From the first lunar lander to the space shuttle boosters, to supplying the International Space Station with vital cargo, Northrop Grumman has pioneered new products and ideas that have been put into orbit, on the moon, and in deep space for more than 50 years. As a part of NASA’s Artemis program, we are building on our mission heritage with new innovations to enable NASA to return humans to the moon, with the ultimate goal of human exploration of Mars.
Northrop Grumman solves the toughest problems in space, aeronautics, defense and cyberspace to meet the ever evolving needs of our customers worldwide. Our 90,000 employees define possible every day using science, technology and engineering to create and deliver advanced systems, products and services.
The Missile Defense Agency successfully intercepted a Northrop Grumman Corporation built Intercontinental Ballistic Missile (ICBM) target that was launched during a flight test from the Reagan Test Site in the Kwajalein Atoll.
FTM-44 satisfies a Congressional mandate to demonstrate that the MDA can use the Navy’s Aegis Combat System equipped with the Standard Missile 3 Block IIA (SM-3 IIA) to intercept intercontinental threats.
«As the ICBM target prime contractor for the Missile Defense Agency, we understand how critical it is to launch a realistic threat target to ensure our nation’s defense systems work when called upon», said Scott Lehr, vice president and general manager, launch and missile defense systems, Northrop Grumman. «With this successful test, the MDA has successfully demonstrated critical capabilities for the defense of our country utilizing many of Northrop Grumman’s missile defense capabilities».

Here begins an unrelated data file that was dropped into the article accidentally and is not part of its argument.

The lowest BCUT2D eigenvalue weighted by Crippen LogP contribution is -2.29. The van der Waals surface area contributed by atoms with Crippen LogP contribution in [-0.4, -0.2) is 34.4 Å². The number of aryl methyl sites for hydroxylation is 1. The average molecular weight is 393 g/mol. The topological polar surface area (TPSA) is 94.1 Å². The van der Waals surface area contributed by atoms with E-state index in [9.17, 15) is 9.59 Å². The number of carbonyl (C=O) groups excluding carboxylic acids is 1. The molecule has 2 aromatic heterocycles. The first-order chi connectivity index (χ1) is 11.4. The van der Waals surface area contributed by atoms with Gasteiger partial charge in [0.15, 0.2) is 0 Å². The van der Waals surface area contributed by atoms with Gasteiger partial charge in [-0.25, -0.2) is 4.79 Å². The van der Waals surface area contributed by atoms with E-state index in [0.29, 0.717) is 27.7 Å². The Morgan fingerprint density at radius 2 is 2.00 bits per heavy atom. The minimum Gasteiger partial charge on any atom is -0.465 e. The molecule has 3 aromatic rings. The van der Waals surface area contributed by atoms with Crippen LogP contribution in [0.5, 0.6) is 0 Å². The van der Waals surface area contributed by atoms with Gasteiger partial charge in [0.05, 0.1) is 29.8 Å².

Northrop Grumman is also the prime contractor on the Intermediate-Range Ballistic Missile (IRBM) target, which is air-launched from a C-17 aircraft to provide the MDA with flexibility in mission engagement scenarios. To date, the company has supported three ICBM target launches and five IRBM target launches with 18 more on contract for future test missions with the MDA. Northrop Grumman also offers additional short, medium and long-range targets to meet evolving threats.
Northrop Grumman solves the toughest problems in space, aeronautics, defense and cyberspace to meet the ever evolving needs of our customers worldwide. Our 90,000 employees define possible every day using science, technology and engineering to create and deliver advanced systems, products and services.
SM-3 Block IIA Missile Excels in First Ever ICBM Intercept Test
French Minister for the Armed Forces Florence Parly has announced that MBDA is to develop the Future Tactical Air-to-Surface Missile (MAST-F) program as the main French Army air to ground armament for the Tiger combat helicopter.
MBDA was selected after proposing to the Direction Générale de l’Armement (DGA – French Procurement Agency) its MHT/MLP concept (Missile Haut de Trame/Missile Longue Portée – high tier missile/long-range mobile missile) that builds on the technologies of the mid-range Missile Moyenne Portée (MMP), the first 5th generation land combat missile to enter service around the world. Its modular architecture enables easy integration of the MHT/MLP onto a variety of land or air combat platforms in addition to the Tiger.
The MHT/MLP is characterised by its high operational effectiveness. Weighing 20% less than other missiles in its category provides a weight saving of nearly 100 kg/220 lbs. for the Tiger helicopter, which can carry up to eight missiles in combat configuration. Exploiting this weight saving increases the Tiger’s fuel capacity and so its combat endurance, with a significant gain in «Playtime».